Monday, 15 February 2021
Leadership in disruption
Lindy Nelson, Founder of the Agri Women’s Development Trust and 'Amplifying Us' podcast, talks to Ravensdown about what makes a good leader in disruptive times.
In a world of rapid change and disruption, visible and effective leadership provides both an anchor to stabilise conditions and a compass to provide direction.
During 2020 we witnessed examples of great and appalling leadership. The effects of which were immediate as we battled a global pandemic. The researcher and leadership practitioner in me gets excited by this stuff. I love knowing what works, by learning and applying the experiences and lessons on what helps us lead more effectively through these situations. Naturally, I’m always interested to know, how do women fare in these conditions?
In our increasingly VUCA (volatility, uncertainty, complexity and ambiguity) world we know all these circumstances are only going to increase. Leading in stable environments may not transfer into this new world. We will need to draw more heavily on new competences of leadership that may not come naturally to us but are ones we can all learn. So, what can we observe that is working currently?
I was fascinated to observe that many of the countries that fared better during the initial covid epidemic were led by women. This posed both interesting questions and dilemmas for me, as I know the predictor of leadership success lies in personality – who we are is how we lead, not our gender. However, I also know gender provides a set of unique experiences that shape us and the only conclusion I can draw is those experiences helped world leaders such as Jacinda Ardern, Tsai Ing-Wen, Mette Frederiksen, Erna Solberg and Angela Merkel respond quickly and decisively to locking down their countries, providing initial success in preserving life compared to their male counterparts of countries with similar populations.
Studies on attitudes to risk and uncertainty suggest women are more risk averse compared to men. So, what this pandemic appeared to demonstrate is that female leaders were prepared to take a risk on the economic health of their countries but not on human life. From what I know about human behaviour, this makes sense – when we fear for our lives, it’s our immediate survival that counts, our longer-term success is secondary. Do women get this more than men?
I’m not convinced we can say that gender dictated success, but we can observe and learn from the leadership characteristics we saw demonstrated by these women, which stack up against many human psychological models of leadership competencies.
Covid-19 leadership skills
- Interpersonal and communication skills
Their ability to instinctively know how people were feeling and to predict and then deliver responses that met those needs was key to communicating with empathy, compassion and being able to behave predictably. These women provided stability, a plan and built trust, connecting not only with their adult populations but with the nation’s children as well. Whether this was Denmark’s Mette Frederiksen singing live whilst doing the dishes on TV, or Norway’s prime minister Erna Solberg’s compassionate leadership, especially with children, that “it was OK to be scared”, or Ms Ardern, who talked about the Easter Bunny and did a Facebook live session sitting in her sweat shirt after putting her own child to bed, these women understood the importance of our shared humanity and the struggles parents were experiencing.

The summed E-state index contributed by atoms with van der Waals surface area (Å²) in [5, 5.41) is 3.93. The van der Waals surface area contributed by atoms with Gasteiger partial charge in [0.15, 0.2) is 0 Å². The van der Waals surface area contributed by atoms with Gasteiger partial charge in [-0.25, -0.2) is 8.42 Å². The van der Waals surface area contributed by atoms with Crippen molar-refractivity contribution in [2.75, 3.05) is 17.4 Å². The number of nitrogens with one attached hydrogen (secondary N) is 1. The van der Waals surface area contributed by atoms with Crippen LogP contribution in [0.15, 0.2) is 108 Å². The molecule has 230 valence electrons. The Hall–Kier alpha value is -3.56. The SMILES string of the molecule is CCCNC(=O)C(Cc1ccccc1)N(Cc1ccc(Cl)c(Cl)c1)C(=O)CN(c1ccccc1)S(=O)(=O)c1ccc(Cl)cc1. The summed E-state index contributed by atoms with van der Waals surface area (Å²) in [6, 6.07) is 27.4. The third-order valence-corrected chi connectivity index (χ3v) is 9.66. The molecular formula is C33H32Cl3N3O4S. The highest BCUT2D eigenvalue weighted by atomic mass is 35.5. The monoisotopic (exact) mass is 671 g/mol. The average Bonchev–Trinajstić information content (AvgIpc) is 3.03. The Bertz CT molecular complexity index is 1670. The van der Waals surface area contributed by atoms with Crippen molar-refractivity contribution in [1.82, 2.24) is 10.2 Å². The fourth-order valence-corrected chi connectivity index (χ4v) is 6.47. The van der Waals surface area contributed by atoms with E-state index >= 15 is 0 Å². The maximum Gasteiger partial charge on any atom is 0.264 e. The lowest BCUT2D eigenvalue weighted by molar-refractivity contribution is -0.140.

- Build connection and a sense of belonging
People need to feel you genuinely care about them; you have their best interests at heart and that this is a shared experience, i.e. we are all in this together. These leaders were able to communicate and demonstrate this right from their first media interview creating a vision and goal for their nation or as Jacinda Ardern put it, "team of five million".
- Build the critical factors for success and provide as much certainty as they can
People need to know where they stand and have as much security as leaders are able to give them. One of our greatest fears is loss of power and control of resources and our ability to provide for our needs. We witnessed this through the prompt and decisive actions made with warmth and honesty by Tsai Ing-wen, Sint Maarten Jacobs, Merkel, Arden and Solberg, which exemplified effective communication. Not the whole plan but enough of the ‘what, why and how’ so some fear was removed and as much certainty as could be given was given. As humans we want to know our why – we fear unpredictability. Fighting a common enemy together by communicating a plan, progress to that plan and taking care of people’s immediate concerns are leadership behaviours that work.
- A more participative/or democratic style of leadership
Rather than autocratic, participative leaders don’t have all the answers. Using modelling, science and doctors meant these leaders had expert knowledge on which to make decisions. Autocratic leaders control all the decisions and take very little input from others, making choices or decisions based on their own beliefs.Regardless of whether you believe gender has the advantage in conditions of change, we all have a choice on how we behave and respond. We know what works and what doesn’t and as another great crisis leader Winston Churchill once said “never let a good crisis go to waste”. Let’s learn from the leadership behaviours that created success in conditions of rapid change for those we lead.